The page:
The California Energy Commission (CEC) last week unanimously approved construction and operation of Solar Millennium’s 1,000-MW Blythe Solar Power Project. If built, the project, consisting of four parabolic trough units, could be the world’s largest concentrating solar power (CSP) facility and among the first commercial solar thermal plants permitted on federal land.
The CEC’s adoption the presiding member’s proposed decision (PMPD) that recommended licensing the facility proposed for eastern Riverside County marks a major permitting milestone for the project. The federal Bureau of Land Management (BLM) is now scheduled to make a decision on whether to greenlight the project’s construction at the end of October. The BLM ruling is the final step before the project can proceed.
The CEC said that the PMPD for the Blythe Solar Power Project indicated that even with mitigation measures, the project would have significant impacts on cultural resources, land use, traffic and transportation, and visual resources. “The project will also be inconsistent with a land use provision in the Riverside County Land Use Plan,” the commission said. “However, the benefits of the project would justify a legal override of those impacts. In addition, the committee determined the project complies with all other applicable laws, ordinances, regulations, and standards.”
Solar Millennium, a subsidiary of Solar Trust of America, said in a statement last week that it intends to begin building the two of the four 250-MW parabolic trough units this year, once it receives approval from the BLM. The four units should all be operational by 2013. This fall, the $1 billion project will also likely to receive financing, including loan guarantees and grants from the U.S. government, the German company said.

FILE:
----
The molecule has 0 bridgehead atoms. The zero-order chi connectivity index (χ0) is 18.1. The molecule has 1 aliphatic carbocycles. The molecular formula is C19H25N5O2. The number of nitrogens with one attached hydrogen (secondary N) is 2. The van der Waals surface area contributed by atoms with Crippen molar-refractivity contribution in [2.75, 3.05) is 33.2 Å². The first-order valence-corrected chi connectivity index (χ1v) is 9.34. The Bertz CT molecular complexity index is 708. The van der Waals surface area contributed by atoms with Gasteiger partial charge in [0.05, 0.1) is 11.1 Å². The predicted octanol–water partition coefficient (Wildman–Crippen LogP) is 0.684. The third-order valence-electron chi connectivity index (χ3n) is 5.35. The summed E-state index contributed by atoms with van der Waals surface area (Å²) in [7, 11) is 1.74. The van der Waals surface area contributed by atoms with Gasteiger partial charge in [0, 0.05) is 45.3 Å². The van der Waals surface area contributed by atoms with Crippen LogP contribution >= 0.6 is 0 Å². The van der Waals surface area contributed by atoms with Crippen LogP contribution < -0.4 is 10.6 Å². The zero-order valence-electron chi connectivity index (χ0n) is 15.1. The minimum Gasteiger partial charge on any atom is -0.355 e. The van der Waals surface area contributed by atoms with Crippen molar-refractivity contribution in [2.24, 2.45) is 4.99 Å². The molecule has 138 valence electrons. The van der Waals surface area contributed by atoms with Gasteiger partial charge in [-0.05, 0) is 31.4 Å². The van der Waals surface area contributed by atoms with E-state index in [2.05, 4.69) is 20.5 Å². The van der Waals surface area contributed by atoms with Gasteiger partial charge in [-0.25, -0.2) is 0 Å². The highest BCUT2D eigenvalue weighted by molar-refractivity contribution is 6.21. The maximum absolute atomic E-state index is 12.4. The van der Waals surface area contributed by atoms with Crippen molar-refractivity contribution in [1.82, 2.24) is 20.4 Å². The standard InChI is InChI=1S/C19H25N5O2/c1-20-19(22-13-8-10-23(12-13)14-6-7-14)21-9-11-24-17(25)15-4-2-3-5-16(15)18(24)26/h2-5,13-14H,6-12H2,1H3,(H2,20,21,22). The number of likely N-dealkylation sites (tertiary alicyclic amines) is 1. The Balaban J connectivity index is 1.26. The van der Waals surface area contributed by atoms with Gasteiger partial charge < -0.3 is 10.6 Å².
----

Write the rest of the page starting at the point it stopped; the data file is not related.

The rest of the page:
“Once the first two plants are connected to the grid in 2013 and 2014, we will have implemented the Desertec idea in California,” said Solar Millennium spokesperson Thomas Mayer, referencing a European—mainly German-led—initiative to build and harvest solar thermal power from the Sahara Desert for use in Europe.
The Blythe Solar Power Project is the third solar thermal project that the Commission has approved in three weeks. The 250-MW Beacon Solar Energy Project, the first solar thermal power plant permitted in that state in 20 years, was licensed Aug. 25 and the 250-MW Abengoa Mojave Solar Project on Sept. 8.
In total, nine large solar thermal projects are scheduled to go before the Energy Commission for a decision before the end of 2010 in order to qualify for federal stimulus funds. Along with the Beacon Solar Energy Project and Abengoa’s Mojave Desert project, these include: the 850-MW Calico Solar Project; the 250-MW Genesis Solar Energy Project; the 709-MW Imperial Valley Solar Project; the 370-MW Ivanpah Solar Electric Generating System Project; the 500-MW Palen Solar Power Project; and the 150-MW Rice Solar Energy Project. According to the CEC, more than 4,300 MW of solar power will be added if all nine projects are approved.
Sources: CEC, Solar Millennium, POWERnews